The Irrational audio department is hiding a secret—trying to keep the details of a certain incident hidden from the rest of the team. What they didn’t count on was the public release of a telling sound recording.
The story begins with a bizarre, arcane device: the Master Violet Ray. Marketed in the early 20th century as a miracle device cure for just about any ailment, the Violet Ray is little more than a handle that powers a glass tube attachment filled with neon, argon, or helium. Touching a powered Violet Ray creates a tingling sensation whose intensity can be increased with a power dial.
Audio team members Jeff Seamster and Pat Balthrop acquired the device from senior designer Forrest Dowling. They were hoping simply to record some unique electrical sounds for BioShock Infinite, but the evidence shows they got more than they bargained for:
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The following interview was conducted following the incident to shine further light on the matter:
Sarah Rosa: What were your impressions of the device?
Jeff Seamster: There’s a manual that tells you what it’s supposed to be for, but when you pull it out of the box it looks like an implement of torture or something meant to hurt a cow.
Chris Remo: It’s definitely a machine that does something to another thing. It is definitely an active verb.
Jeff: Electricity is such a difficult sound effect to get real material for, so every time we get the opportunity to record some electricity, we say, “Yes, get that!”
Chris: So before you recorded it, you had never turned it up that high?
Jeff: No. We were totally noob about this device. We had no idea what we were doing and yes it had a manual and no we did not read that manual.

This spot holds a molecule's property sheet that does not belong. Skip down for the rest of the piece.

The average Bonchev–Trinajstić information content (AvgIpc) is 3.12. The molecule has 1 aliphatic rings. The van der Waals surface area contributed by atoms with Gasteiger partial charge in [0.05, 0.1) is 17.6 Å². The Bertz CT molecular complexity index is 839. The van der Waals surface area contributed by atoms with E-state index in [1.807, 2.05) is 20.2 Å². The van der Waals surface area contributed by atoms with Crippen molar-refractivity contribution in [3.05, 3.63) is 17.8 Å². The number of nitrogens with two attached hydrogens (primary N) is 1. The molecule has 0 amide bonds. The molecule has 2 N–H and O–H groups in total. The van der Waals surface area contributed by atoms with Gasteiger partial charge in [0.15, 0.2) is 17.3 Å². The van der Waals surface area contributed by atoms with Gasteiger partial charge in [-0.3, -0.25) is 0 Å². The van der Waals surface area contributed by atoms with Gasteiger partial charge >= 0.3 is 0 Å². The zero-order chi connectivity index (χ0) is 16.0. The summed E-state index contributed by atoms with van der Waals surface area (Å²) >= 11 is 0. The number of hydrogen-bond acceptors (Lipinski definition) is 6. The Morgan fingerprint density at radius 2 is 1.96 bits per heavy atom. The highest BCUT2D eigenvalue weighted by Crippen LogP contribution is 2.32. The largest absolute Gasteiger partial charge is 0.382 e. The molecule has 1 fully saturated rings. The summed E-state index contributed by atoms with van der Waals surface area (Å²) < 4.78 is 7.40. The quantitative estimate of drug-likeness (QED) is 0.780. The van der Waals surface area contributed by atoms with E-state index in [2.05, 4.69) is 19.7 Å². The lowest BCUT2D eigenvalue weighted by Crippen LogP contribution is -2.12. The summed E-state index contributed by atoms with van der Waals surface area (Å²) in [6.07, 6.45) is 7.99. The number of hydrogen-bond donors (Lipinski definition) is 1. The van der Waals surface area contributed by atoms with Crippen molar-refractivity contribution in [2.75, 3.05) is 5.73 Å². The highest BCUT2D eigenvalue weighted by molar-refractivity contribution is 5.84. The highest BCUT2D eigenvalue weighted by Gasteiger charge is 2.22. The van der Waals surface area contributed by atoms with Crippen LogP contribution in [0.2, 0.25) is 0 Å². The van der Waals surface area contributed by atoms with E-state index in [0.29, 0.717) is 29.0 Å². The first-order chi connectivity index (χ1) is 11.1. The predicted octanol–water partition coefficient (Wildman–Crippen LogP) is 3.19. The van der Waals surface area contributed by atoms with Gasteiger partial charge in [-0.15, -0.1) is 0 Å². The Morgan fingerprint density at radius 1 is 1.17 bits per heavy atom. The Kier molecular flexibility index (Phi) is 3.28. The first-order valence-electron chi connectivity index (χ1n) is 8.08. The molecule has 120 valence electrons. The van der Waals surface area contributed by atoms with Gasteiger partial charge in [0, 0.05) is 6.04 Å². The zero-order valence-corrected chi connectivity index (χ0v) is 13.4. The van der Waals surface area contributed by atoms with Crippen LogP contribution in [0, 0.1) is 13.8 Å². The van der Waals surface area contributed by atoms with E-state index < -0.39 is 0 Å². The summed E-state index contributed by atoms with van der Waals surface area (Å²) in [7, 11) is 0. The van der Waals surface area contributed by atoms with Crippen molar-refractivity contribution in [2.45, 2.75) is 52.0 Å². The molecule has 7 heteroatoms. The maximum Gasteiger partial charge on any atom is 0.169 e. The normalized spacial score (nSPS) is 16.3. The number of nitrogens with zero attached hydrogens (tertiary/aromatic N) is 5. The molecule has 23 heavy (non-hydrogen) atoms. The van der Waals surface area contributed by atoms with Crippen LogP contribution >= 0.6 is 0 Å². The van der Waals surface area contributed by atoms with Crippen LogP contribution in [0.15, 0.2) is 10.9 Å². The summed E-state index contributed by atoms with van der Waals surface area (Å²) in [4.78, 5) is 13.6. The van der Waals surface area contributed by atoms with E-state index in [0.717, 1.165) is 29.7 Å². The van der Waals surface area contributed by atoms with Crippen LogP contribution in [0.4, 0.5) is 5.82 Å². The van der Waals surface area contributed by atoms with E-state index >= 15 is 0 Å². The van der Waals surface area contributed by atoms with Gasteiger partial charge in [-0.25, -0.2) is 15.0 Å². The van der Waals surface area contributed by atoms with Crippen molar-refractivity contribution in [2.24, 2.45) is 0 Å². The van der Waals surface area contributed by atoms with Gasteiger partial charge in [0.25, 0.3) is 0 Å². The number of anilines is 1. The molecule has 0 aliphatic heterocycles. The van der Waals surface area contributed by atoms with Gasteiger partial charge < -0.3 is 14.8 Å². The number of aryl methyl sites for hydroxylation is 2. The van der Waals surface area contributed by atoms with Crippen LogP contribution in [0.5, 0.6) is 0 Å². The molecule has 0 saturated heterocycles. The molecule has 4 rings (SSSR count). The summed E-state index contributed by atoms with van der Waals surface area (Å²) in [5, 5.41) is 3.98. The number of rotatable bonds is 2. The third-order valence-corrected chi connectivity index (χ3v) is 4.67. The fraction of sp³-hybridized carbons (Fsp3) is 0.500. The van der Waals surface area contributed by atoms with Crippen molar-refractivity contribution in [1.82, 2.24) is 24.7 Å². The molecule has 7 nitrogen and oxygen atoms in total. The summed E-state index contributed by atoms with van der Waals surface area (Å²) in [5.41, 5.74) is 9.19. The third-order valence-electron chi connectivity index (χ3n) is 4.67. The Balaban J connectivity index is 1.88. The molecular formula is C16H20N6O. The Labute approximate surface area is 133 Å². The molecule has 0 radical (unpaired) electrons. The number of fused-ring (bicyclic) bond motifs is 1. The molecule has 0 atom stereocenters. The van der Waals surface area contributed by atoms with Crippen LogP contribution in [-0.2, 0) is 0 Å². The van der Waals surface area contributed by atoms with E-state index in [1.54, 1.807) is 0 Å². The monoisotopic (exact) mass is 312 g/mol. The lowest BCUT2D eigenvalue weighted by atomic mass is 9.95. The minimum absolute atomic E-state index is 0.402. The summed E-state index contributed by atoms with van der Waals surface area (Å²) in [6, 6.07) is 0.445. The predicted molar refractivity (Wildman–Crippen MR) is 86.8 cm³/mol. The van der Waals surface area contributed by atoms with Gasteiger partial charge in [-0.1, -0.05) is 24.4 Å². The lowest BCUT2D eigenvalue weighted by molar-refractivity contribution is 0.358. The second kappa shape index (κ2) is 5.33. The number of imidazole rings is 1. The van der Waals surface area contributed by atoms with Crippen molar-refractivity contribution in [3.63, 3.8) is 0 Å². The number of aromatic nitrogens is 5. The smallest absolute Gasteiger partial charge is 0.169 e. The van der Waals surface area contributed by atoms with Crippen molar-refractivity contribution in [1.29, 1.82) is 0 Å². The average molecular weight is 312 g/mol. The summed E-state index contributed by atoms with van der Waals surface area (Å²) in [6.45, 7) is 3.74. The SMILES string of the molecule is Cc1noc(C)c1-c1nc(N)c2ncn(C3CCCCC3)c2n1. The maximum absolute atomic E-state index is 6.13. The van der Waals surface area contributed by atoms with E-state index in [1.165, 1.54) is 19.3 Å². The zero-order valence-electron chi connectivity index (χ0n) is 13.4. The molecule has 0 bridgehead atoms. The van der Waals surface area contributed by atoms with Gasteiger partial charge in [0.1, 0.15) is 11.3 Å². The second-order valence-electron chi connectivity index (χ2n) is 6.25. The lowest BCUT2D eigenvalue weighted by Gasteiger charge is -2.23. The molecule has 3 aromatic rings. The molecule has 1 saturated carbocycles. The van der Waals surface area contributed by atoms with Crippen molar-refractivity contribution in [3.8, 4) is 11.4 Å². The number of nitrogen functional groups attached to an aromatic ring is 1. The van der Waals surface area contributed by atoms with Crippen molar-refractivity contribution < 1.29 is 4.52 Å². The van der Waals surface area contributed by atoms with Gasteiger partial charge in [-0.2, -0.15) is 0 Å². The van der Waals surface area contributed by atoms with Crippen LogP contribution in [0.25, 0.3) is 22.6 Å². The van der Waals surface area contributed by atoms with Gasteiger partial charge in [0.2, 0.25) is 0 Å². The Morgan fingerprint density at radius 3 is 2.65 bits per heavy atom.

Sarah: Kristina [Drzaic, narrative designer] told me she warned you to wear rubber gloves.
Pat Balthrop: Lies.
Sarah: And she said she told you guys to keep it turned down.
Jeff: No way.
Sarah: Are you lying to me?
Jeff: Obviously the first thing we’re going to do is turn it up to the max and see how much juice we can get out of it.
Pat: Scott [Haraldsen, audio lead] was smart. He wouldn’t even go into the booth. He ran the recording session.
Jeff: It’s not very high-tech. It’s just got a two-prong plug. Important: not grounded. There’s a knob with no indicator; you don’t know how high you’re turning it. You can keep turning it and you have no idea what’s happening. It’s just a weird thing with a black handle and something is happening with electricity on the inside.
The attachments were very exciting, because they have the cool purple light inside the glass like one of those plasma balls you put your hands on.
Pat: And it hurt a bit.
Chris: So you did start to get a warning of what it could do.
Jeff: We heard you could put it right up to the skin, but it was just a low hissy buzz, so we decided, “Let’s pump up the jams!” Then we were getting some nice arcs. You could hold your finger a couple inches away from it and get some good “zot!” sounds.
So we were like, “What else can we shock? Let’s shock the mic stand, let’s shock the back of your hand, let’s shock everything! There’s a piece of sheet metal in here! Maybe we can do something with that!”
Pat picked up the sheet metal, and I think my knee was resting against Pat’s leg at the time…
Sarah: So you were both conducting.
Jeff: …Yes. We got the mic really close to the sheet metal, then there was a huge spark. It must have been a four-inch long spark. Then it arcs over to the metal, I feel a huge jolt, and my leg seizes up. Pat flings back because he’s been completely electrocuted. We’re both yelling and trying to see if we have any burns or permanent damage, we can hear Scott laughing at us through the headphones, and Pat is still sitting there with this sheet metal going, “Get this shit away from me, man!”
At that point we pulled the plug.
Pat: But it was worth it, because it sounded awesome.
Chris: Are you going to use the sound? It’s a pretty amazing sound.
Jeff: Of course we are.